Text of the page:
The governor amended a controversial bill that would lift the ban on the use of facial recognition technology without a warrant by local law enforcement agencies. The governor’s amendments did nothing to address the many concerns voiced by a broad range of advocates across the political spectrum throughout the process.
The ACLU of Virginia firmly opposes expanding the use of this invasive and untested technology from use by only the Virginia State Police to use by all local law enforcement agencies, including campus police.
The bill would expand this technology to more law enforcement agencies and grant them access to an even broader database of millions of images, including those from social media. Even more concerning, it would allow these agencies to use facial recognition technology without a warrant and with little to no meaningful oversight. This seems to be a recipe for misuse that could result in innocent Virginians being caught unjustly in the criminal legal system. This is particularly concerning in Black and Brown communities where the technology tends to be overused, even though practice has shown the technology is unreliable in accurately identifying Black and Brown faces.
This is not a partisan issue. The ban on local law enforcement’s use of facial recognition technology passed in 2021 was supported by lawmakers on both sides of the aisle. Lawmakers on both sides of the aisle, current and former law enforcement officers, and American for Prosperity Virginia voiced serious concerns about the current legislation. Localities across the country have banned facial recognition, including in California, Massachusetts, Maine, Oregon, and Mississippi.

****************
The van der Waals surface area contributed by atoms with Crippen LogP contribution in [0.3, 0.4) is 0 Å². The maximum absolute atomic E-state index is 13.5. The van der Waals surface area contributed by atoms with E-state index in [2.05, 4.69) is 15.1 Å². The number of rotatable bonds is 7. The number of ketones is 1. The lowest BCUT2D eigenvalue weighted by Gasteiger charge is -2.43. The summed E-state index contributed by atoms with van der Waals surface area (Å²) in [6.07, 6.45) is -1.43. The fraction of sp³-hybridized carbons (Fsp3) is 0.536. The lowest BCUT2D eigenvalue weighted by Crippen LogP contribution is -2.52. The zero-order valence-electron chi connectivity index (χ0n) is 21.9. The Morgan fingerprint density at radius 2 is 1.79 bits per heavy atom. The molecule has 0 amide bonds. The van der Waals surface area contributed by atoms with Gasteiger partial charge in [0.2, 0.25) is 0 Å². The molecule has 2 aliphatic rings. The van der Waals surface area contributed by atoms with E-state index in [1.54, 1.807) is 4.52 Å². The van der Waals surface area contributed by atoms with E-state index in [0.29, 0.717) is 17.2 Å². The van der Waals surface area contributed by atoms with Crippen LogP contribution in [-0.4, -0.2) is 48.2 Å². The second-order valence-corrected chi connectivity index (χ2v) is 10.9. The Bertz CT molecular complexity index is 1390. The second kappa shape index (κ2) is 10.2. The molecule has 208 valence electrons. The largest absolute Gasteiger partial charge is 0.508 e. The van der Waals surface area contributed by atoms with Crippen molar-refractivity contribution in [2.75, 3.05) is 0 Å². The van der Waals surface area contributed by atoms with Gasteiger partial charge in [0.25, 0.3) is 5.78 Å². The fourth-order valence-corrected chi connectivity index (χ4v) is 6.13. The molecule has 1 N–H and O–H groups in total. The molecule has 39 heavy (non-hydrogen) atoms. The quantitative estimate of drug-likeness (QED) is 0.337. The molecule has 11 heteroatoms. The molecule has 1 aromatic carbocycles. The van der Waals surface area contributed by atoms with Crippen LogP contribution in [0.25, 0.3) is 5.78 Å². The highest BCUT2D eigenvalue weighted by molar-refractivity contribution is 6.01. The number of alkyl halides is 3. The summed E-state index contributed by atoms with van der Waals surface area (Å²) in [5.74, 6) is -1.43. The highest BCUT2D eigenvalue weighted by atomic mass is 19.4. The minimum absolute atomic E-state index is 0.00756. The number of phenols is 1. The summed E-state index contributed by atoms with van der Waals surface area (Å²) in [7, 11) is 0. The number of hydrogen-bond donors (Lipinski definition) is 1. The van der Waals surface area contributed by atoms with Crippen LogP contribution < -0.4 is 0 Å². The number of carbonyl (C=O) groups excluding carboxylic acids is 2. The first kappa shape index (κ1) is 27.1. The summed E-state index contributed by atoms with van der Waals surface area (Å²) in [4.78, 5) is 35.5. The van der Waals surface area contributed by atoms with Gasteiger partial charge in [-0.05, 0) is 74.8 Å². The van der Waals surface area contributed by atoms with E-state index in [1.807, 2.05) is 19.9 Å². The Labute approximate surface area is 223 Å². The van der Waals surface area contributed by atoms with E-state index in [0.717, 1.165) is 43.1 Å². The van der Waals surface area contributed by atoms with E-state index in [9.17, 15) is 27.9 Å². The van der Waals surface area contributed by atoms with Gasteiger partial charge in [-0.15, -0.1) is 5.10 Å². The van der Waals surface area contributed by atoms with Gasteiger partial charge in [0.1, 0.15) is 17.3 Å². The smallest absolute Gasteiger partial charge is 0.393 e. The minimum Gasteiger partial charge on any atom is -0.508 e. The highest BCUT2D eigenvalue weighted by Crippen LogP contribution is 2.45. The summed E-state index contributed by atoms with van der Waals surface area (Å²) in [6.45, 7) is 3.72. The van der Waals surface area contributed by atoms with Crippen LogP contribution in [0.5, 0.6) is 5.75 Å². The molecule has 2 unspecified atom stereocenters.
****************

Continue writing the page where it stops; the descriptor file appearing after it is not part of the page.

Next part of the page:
The question we ask is: why the rush to expand a practice that has proven to be both unreliable and harmful? Nearly 900 people sent emails to Governor Youngkin asking him to veto this bill. Instead, he chose to move this legislation forward with inconsequential changes and sent it back to the General Assembly. There’s still so much we don’t know about this technology, and we need to do the due diligence of further, unbiased study before we put it in the hands of even more law enforcement agencies. It is not right to use Virginians as test subjects and put our rights and freedoms on the line.
Bottom line - law enforcement has no business looking through our faces in facial recognition databases without any reason to do so, simply because we live our public life in digital spaces and share our photos on social media. Expanding law enforcement's use of facial recognition technology is a deeply concerning action that threatens our core constitutional rights. We should be extremely careful and judicious about its use if we must use it at all.